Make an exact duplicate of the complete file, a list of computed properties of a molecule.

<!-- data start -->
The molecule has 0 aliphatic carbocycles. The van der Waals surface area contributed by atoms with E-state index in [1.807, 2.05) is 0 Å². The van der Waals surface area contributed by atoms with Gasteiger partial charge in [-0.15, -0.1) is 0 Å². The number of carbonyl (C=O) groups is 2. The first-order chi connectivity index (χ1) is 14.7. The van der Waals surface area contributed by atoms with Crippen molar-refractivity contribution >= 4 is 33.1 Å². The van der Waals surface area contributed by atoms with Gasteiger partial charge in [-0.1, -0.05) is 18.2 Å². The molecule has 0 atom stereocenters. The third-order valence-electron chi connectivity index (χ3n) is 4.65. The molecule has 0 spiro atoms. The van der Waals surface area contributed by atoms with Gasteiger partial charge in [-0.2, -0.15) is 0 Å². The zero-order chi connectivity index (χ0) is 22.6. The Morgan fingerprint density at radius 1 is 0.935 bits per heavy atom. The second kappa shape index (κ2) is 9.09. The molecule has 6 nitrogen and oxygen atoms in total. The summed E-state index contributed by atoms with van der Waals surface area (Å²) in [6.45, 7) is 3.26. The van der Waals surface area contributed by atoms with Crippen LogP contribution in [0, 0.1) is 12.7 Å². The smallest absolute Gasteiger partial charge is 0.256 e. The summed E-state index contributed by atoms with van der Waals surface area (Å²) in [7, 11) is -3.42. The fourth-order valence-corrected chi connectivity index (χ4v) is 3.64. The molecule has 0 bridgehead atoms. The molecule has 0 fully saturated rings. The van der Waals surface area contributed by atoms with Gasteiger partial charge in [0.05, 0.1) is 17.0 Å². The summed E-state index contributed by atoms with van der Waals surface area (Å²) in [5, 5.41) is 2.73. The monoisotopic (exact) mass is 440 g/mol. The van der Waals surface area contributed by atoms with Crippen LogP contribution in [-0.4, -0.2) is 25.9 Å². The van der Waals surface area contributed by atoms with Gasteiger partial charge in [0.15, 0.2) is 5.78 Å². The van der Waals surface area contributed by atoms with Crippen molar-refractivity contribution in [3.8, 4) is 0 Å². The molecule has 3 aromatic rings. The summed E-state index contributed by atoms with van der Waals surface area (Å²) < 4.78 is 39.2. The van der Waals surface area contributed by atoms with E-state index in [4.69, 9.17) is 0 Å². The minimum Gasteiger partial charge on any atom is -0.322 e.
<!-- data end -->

The molecule has 0 aliphatic carbocycles. The van der Waals surface area contributed by atoms with E-state index in [1.807, 2.05) is 0 Å². The van der Waals surface area contributed by atoms with Gasteiger partial charge in [-0.15, -0.1) is 0 Å². The number of carbonyl (C=O) groups is 2. The first-order chi connectivity index (χ1) is 14.7. The van der Waals surface area contributed by atoms with Crippen molar-refractivity contribution >= 4 is 33.1 Å². The van der Waals surface area contributed by atoms with Gasteiger partial charge in [-0.1, -0.05) is 18.2 Å². The molecule has 0 atom stereocenters. The third-order valence-electron chi connectivity index (χ3n) is 4.65. The molecule has 0 spiro atoms. The van der Waals surface area contributed by atoms with Gasteiger partial charge in [-0.2, -0.15) is 0 Å². The zero-order chi connectivity index (χ0) is 22.6. The Morgan fingerprint density at radius 1 is 0.935 bits per heavy atom. The second kappa shape index (κ2) is 9.09. The molecule has 6 nitrogen and oxygen atoms in total. The summed E-state index contributed by atoms with van der Waals surface area (Å²) in [6.45, 7) is 3.26. The van der Waals surface area contributed by atoms with Crippen LogP contribution in [0, 0.1) is 12.7 Å². The smallest absolute Gasteiger partial charge is 0.256 e. The summed E-state index contributed by atoms with van der Waals surface area (Å²) in [7, 11) is -3.42. The fourth-order valence-corrected chi connectivity index (χ4v) is 3.64. The molecule has 0 bridgehead atoms. The molecule has 0 fully saturated rings. The van der Waals surface area contributed by atoms with Gasteiger partial charge in [0.05, 0.1) is 17.0 Å². The summed E-state index contributed by atoms with van der Waals surface area (Å²) in [5, 5.41) is 2.73. The monoisotopic (exact) mass is 440 g/mol. The van der Waals surface area contributed by atoms with Crippen LogP contribution in [-0.4, -0.2) is 25.9 Å². The van der Waals surface area contributed by atoms with Gasteiger partial charge in [0.15, 0.2) is 5.78 Å². The van der Waals surface area contributed by atoms with Crippen molar-refractivity contribution in [3.8, 4) is 0 Å². The molecule has 3 aromatic rings. The summed E-state index contributed by atoms with van der Waals surface area (Å²) < 4.78 is 39.2. The van der Waals surface area contributed by atoms with E-state index in [4.69, 9.17) is 0 Å². The minimum Gasteiger partial charge on any atom is -0.322 e.